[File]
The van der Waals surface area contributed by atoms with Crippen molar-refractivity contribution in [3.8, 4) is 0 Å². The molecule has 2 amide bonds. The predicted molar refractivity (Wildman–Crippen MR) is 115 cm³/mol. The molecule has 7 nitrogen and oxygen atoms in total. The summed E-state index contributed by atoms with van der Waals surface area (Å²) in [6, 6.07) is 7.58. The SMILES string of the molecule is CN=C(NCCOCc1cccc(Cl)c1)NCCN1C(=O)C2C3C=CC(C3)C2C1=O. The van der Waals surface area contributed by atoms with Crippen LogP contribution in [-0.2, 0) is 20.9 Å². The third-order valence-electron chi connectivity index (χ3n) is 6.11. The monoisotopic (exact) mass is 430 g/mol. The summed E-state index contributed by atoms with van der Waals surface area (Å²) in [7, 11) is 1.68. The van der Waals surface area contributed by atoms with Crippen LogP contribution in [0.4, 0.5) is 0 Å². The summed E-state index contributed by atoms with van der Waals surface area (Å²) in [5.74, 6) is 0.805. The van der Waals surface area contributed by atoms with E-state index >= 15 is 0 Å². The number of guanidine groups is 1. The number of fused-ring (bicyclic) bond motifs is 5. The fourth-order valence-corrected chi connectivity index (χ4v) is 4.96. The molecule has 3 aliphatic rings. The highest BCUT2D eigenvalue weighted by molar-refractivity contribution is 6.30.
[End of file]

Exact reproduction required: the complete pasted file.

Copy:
The van der Waals surface area contributed by atoms with Crippen molar-refractivity contribution in [3.8, 4) is 0 Å². The molecule has 2 amide bonds. The predicted molar refractivity (Wildman–Crippen MR) is 115 cm³/mol. The molecule has 7 nitrogen and oxygen atoms in total. The summed E-state index contributed by atoms with van der Waals surface area (Å²) in [6, 6.07) is 7.58. The SMILES string of the molecule is CN=C(NCCOCc1cccc(Cl)c1)NCCN1C(=O)C2C3C=CC(C3)C2C1=O. The van der Waals surface area contributed by atoms with Crippen LogP contribution in [-0.2, 0) is 20.9 Å². The third-order valence-electron chi connectivity index (χ3n) is 6.11. The monoisotopic (exact) mass is 430 g/mol. The summed E-state index contributed by atoms with van der Waals surface area (Å²) in [7, 11) is 1.68. The van der Waals surface area contributed by atoms with Crippen LogP contribution in [0.4, 0.5) is 0 Å². The summed E-state index contributed by atoms with van der Waals surface area (Å²) in [5.74, 6) is 0.805. The van der Waals surface area contributed by atoms with E-state index >= 15 is 0 Å². The number of guanidine groups is 1. The number of fused-ring (bicyclic) bond motifs is 5. The fourth-order valence-corrected chi connectivity index (χ4v) is 4.96. The molecule has 3 aliphatic rings. The highest BCUT2D eigenvalue weighted by molar-refractivity contribution is 6.30.